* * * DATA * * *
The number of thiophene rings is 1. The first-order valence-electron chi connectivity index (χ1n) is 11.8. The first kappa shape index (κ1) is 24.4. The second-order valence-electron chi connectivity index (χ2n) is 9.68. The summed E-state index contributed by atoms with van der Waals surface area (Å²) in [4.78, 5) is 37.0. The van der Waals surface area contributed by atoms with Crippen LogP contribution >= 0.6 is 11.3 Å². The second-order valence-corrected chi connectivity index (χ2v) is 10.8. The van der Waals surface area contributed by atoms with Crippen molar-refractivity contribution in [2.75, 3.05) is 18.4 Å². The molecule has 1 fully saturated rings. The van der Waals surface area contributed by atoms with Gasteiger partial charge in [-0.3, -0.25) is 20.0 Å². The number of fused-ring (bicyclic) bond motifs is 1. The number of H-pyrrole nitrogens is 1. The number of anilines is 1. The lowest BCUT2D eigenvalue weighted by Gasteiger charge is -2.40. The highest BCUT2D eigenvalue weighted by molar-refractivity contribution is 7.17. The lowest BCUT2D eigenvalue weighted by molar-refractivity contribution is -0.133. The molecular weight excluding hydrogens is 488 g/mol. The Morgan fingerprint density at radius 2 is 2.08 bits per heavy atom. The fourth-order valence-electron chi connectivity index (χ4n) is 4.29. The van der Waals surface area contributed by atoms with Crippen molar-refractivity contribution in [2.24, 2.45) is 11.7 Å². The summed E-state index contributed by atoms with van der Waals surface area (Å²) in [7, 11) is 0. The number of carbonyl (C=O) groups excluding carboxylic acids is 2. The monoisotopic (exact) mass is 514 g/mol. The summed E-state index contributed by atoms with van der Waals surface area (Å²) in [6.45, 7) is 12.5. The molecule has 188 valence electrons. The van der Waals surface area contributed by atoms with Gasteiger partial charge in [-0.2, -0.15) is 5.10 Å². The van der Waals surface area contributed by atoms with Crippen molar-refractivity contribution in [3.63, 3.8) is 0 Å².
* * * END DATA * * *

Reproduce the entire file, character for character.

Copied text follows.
The number of thiophene rings is 1. The first-order valence-electron chi connectivity index (χ1n) is 11.8. The first kappa shape index (κ1) is 24.4. The second-order valence-electron chi connectivity index (χ2n) is 9.68. The summed E-state index contributed by atoms with van der Waals surface area (Å²) in [4.78, 5) is 37.0. The van der Waals surface area contributed by atoms with Crippen LogP contribution >= 0.6 is 11.3 Å². The second-order valence-corrected chi connectivity index (χ2v) is 10.8. The van der Waals surface area contributed by atoms with Crippen molar-refractivity contribution in [2.75, 3.05) is 18.4 Å². The molecule has 1 fully saturated rings. The van der Waals surface area contributed by atoms with Gasteiger partial charge in [-0.3, -0.25) is 20.0 Å². The number of fused-ring (bicyclic) bond motifs is 1. The number of H-pyrrole nitrogens is 1. The number of anilines is 1. The lowest BCUT2D eigenvalue weighted by Gasteiger charge is -2.40. The highest BCUT2D eigenvalue weighted by molar-refractivity contribution is 7.17. The lowest BCUT2D eigenvalue weighted by molar-refractivity contribution is -0.133. The molecular weight excluding hydrogens is 488 g/mol. The Morgan fingerprint density at radius 2 is 2.08 bits per heavy atom. The fourth-order valence-electron chi connectivity index (χ4n) is 4.29. The van der Waals surface area contributed by atoms with Crippen molar-refractivity contribution in [2.24, 2.45) is 11.7 Å². The summed E-state index contributed by atoms with van der Waals surface area (Å²) in [7, 11) is 0. The number of carbonyl (C=O) groups excluding carboxylic acids is 2. The monoisotopic (exact) mass is 514 g/mol. The summed E-state index contributed by atoms with van der Waals surface area (Å²) in [6.45, 7) is 12.5. The molecule has 188 valence electrons. The van der Waals surface area contributed by atoms with Gasteiger partial charge in [-0.2, -0.15) is 5.10 Å². The van der Waals surface area contributed by atoms with Crippen molar-refractivity contribution in [3.63, 3.8) is 0 Å².